Science & Education

, Volume 12, Issue 2, pp 197–211

Geology as an Historical Science: Its Perception within Science and the Education System

  • Jeff Dodick
  • Nir Orion
Article

Abstract

For much of the 20th century, geology has largely been ignored as a pre-college science subject in many English-speaking nations. In this paper, we examine some of the historical based influences which have affected its status within the educational system. A key factor is that as a science, geology has sometimes been treated as being derived from physics. This is supported by episodes in which geology and physics have interacted. Thus, in the late 19th century, many geologists accepted Lord Kelvin's restricted calculation of the earth's age even though the fossil record spoke differently. More disturbing, are events in which geologists have attempted to replicate physics' methodology. Thus, Charles Lyell defined the principle of uniformitarianism on the basis of Newton's ‘Vera Causa’ in which only those processes operating today would be accepted as geological causes. Lyell believed that uniformitarianism had to be defined as such, if geology, like physics was to be considered a valid, logically based science. However, the adoption of such restrictive principles is short sighted because it does not consider geology's unique defining characteristics, its historical interpretive nature. These characteristics complement the physical sciences, and also provide students with another route to scientific literacy, a major goal of Project 2061. The environmental crisis, with its large collection of interconnected variables, emphasizes that the systemic methodology of the earth sciences has much to contribute in the future to both science and education, specifically, and the welfare of the planet, generally.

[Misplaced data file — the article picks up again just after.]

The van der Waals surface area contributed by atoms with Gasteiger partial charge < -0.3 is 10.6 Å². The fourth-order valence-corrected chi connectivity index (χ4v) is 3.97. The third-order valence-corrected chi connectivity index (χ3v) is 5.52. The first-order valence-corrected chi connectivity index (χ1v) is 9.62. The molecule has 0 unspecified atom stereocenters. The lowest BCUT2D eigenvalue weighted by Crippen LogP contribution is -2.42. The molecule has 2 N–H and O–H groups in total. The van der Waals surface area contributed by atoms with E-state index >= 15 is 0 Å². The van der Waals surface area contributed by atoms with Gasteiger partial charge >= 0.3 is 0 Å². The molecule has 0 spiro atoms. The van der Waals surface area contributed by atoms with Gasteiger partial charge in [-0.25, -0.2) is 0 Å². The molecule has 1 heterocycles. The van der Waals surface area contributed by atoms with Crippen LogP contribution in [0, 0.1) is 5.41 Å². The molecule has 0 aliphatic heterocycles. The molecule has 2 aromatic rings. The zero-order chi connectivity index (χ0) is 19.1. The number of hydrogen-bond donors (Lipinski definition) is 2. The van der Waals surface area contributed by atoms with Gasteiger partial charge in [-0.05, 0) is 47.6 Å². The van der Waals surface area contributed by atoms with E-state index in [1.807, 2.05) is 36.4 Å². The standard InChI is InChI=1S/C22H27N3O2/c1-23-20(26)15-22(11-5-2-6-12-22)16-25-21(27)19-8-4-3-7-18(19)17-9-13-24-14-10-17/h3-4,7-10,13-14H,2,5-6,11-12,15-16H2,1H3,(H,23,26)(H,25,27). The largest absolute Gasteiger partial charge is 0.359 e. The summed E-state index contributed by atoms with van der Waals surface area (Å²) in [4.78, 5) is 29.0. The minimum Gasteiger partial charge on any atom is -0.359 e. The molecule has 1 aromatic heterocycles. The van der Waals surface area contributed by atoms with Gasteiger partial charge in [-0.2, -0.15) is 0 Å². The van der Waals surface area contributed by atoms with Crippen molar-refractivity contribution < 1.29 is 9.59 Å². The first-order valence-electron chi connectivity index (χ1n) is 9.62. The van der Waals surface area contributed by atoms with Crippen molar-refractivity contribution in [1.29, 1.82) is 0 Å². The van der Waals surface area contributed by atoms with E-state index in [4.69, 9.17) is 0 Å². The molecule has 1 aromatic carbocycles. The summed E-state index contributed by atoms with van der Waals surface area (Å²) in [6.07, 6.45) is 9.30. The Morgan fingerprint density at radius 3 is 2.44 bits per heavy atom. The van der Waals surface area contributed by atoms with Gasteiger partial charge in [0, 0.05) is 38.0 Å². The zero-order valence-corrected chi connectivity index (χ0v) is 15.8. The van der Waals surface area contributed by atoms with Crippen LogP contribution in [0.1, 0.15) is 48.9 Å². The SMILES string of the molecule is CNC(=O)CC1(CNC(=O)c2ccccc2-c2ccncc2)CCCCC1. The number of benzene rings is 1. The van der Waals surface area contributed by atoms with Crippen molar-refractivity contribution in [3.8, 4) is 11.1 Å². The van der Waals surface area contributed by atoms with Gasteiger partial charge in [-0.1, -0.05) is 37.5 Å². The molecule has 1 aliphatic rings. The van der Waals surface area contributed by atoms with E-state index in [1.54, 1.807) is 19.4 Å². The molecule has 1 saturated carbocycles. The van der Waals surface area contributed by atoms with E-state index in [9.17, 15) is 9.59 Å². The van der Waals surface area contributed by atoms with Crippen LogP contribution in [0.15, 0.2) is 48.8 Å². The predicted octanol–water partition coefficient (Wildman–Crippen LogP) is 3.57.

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Copyright information

© Kluwer Academic Publishers 2003

Authors and Affiliations

  • Jeff Dodick
    • 1
  • Nir Orion
    • 1
  1. 1.Weizmann Institute of ScienceRehovotIsrael

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